Those already familiar with Visual Basic shouldn't have to worry about migrating to Visual Basic.NET. In this article Vaijayantee shows us how to upgrade our existing applications to Visual Basic.NET, different .NET variable types, and her own personal programming recommendations. After reading this article you'll be able to migrate from VB6 to VB.NET in no time!
Migrating to Visual Basic.NET from Visual Basic 6 - Upgrade Report (Page 4 of 7 )
We will have to check up with the Upgrade Report created by the Upgrade Wizard to find out what has happened. The report will be available in the Solutions Explorer. Double click it to open. Expand the Form2 node and you will see that the Upgrade Wizard has not been able to resolve the caption property of the Label1 on Form1.
Visual Basic .NET offers a different Windows Forms package. Which is provided by .NET framework.. Windows Forms and Windows Forms Controls provide a richer interface for developing Windows applications. This means that there are a number of differences between Visual Basic 6 forms and controls and Visual Basic.NET.
Now, open Form1 in the designer by double clicking on it. First thing to be noticed is the ToolTip Control. Remember Visual Basic.NET does not have ToolTip property for the objects? So, what it is trying to tell you is, if you want a ToolTip, add the control to the form.
Let us now examine the code. The End command Button and Command2 Button do not require any modifications to the code. So, has the Upgrade Wizard really done any modifications to the code at all? Check the Form2 Command Button. Where is our call to the Show method of Form2?
Aha, here is where we see the real difference in Visual Basic 6 and Visual Basic.NET approach. Visual Basic.NET treats Forms as objects that belong to a class just like any other object and has to be instantiated before calling its methods. The DefInstance property creates an instance of Form2. This could have been handled by using New keyword, but this is just the Wizardís choice!
Now, open the Form2 code and rectify the error.
Change this code:
Label1.Text = frmdisplay.Label1.Caption
Label1.Text = Form1.DefInstance().Label1.Text
The application now runs smoothly.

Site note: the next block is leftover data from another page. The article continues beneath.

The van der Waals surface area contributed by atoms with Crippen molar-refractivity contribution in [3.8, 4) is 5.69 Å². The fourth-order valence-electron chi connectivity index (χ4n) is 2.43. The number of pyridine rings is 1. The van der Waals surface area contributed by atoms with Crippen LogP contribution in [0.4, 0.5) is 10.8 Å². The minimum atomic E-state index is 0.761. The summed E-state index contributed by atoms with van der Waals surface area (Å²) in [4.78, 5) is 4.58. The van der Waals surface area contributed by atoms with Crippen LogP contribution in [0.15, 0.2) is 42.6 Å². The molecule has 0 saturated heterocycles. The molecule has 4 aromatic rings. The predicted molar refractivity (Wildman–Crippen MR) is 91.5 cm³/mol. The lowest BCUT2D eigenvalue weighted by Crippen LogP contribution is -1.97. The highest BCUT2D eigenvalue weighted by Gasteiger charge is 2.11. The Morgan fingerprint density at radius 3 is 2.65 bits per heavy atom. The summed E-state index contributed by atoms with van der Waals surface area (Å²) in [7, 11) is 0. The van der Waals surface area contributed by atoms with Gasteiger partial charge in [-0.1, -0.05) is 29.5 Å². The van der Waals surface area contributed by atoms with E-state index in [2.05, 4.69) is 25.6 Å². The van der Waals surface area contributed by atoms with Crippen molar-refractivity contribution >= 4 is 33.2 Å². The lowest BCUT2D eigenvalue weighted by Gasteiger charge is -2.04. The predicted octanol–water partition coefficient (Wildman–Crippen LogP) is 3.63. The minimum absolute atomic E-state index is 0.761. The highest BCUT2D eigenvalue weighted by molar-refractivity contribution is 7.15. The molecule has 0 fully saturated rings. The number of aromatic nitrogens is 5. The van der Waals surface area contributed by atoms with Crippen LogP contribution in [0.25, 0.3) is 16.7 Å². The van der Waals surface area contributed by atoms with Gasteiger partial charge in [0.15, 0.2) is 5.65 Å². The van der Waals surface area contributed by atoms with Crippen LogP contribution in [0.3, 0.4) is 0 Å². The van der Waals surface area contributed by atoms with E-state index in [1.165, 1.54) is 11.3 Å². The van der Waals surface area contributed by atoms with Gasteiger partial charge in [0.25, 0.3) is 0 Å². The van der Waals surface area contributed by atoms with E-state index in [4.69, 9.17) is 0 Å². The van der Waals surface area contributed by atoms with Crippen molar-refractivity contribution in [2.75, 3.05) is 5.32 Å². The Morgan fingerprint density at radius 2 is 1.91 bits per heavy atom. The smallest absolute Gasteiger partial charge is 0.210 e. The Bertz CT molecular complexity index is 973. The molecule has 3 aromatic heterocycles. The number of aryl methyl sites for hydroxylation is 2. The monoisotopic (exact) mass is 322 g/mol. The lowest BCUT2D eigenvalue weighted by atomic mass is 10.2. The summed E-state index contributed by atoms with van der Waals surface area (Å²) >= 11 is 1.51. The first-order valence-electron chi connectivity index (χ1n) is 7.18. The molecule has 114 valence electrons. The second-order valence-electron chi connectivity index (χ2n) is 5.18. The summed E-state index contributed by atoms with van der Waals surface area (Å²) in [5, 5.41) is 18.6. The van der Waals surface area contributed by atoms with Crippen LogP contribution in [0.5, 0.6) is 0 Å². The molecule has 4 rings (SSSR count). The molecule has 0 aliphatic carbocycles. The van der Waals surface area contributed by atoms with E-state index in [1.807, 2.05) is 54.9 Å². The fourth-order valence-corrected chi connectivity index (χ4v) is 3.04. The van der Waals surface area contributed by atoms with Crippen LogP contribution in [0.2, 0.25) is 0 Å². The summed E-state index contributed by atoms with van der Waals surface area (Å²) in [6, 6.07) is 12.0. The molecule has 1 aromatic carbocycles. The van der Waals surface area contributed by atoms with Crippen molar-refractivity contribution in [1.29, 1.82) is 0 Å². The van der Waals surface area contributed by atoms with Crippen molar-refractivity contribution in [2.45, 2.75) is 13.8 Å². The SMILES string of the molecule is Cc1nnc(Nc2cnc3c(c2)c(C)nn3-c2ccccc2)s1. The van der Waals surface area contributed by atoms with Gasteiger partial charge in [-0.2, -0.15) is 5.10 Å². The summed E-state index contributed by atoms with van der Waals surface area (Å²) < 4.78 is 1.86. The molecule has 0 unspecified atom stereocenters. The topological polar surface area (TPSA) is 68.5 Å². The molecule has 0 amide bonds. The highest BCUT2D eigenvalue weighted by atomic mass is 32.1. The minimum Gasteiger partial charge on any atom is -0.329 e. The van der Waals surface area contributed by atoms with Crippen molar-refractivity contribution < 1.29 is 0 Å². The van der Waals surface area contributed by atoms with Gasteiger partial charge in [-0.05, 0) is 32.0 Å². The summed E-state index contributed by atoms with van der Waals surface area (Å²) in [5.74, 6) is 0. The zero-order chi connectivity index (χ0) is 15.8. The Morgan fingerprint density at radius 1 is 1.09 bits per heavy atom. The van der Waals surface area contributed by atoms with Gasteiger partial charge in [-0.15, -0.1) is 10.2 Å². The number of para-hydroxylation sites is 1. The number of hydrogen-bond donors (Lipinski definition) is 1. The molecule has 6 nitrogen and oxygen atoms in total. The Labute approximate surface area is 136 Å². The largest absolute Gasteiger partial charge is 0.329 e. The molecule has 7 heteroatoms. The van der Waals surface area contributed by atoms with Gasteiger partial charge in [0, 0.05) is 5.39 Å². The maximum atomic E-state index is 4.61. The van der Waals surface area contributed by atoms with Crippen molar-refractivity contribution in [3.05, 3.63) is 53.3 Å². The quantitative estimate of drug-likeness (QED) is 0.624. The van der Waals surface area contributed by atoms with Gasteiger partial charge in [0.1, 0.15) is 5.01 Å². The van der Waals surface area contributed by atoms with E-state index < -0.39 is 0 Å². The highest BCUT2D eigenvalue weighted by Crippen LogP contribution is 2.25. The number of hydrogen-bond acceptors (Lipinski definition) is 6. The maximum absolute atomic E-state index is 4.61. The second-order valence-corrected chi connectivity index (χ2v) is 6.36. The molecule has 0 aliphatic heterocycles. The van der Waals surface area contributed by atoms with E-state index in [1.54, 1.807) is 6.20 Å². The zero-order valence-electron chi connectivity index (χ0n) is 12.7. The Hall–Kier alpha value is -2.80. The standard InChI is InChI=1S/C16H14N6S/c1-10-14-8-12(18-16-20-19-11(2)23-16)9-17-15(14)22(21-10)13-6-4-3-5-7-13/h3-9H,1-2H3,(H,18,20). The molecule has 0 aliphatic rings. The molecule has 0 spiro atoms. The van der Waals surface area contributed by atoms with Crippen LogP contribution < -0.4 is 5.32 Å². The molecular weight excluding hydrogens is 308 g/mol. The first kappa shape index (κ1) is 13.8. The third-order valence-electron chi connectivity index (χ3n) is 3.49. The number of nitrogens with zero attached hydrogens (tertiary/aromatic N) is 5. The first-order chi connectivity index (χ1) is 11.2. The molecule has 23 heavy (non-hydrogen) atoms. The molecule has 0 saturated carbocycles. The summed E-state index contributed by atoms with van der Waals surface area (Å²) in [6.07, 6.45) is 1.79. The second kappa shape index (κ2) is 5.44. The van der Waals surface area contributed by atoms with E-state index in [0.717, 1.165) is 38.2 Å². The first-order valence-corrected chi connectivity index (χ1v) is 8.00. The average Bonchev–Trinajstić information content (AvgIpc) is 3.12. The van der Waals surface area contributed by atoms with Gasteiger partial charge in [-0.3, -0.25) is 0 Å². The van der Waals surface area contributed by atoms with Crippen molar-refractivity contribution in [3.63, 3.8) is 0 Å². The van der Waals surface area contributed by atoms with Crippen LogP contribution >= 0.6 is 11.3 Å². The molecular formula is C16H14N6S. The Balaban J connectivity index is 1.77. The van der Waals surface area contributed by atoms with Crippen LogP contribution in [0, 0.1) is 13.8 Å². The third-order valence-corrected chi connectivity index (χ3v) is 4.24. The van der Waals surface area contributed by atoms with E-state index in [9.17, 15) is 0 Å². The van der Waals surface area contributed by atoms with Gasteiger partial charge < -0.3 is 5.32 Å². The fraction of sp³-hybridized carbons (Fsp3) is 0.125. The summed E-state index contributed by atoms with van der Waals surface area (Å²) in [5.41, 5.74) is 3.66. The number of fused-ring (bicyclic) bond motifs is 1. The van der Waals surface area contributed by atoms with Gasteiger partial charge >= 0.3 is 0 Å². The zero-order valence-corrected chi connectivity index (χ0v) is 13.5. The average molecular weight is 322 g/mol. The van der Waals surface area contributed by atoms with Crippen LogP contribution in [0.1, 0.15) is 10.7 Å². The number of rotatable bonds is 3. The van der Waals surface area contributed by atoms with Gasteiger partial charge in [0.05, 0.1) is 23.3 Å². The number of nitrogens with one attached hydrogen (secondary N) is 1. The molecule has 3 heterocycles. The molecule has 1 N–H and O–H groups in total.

Now, why did we have to do the modifications ourselves? Why could the wizard not do it? There are two solid reasons for this.
1) There is no exact one to one corresponding way to write the code between Visual Basic 6 and Visual Basic.NET
2) Visual Basic 6 code supports late binding and Visual Basic.NET does not.
Whenever the code encounters situations where it can not change the code, it prefers to draw programmerís attention to the problem and let the programmer do the job himself. There are four different types of warnings the wizard issues with the help of TO DO comments.
UPGRADE_ISSUES: Indicates compilation errors. These need to be corrected before the application can be compiled and run
UPGRADE_TODO: Though the project compiles well, there will be run time errors
UPGRADE_WARNINGS: Though the project compiles, there may be run time errors
UPGRADE_NOTE: This is a comment for information only. II tells us about any significant modifications handled by the wizard.
Also, when we open the code for Form1, we see it presented differently. Again, Option Explicit is automatically turned on and Option Strict turned off, allowing you to do some implicit conversions.
The block labeled Windows Form Designer also contains code for the design of the form. It tells us how the components on the form are generated, their locations, sizes etc. Though we can manually change this code, it is always a better idea to leave it to the designer. If we need any changes in the look and feel of the form, we could always go back to the designer and make the changes, isnít it?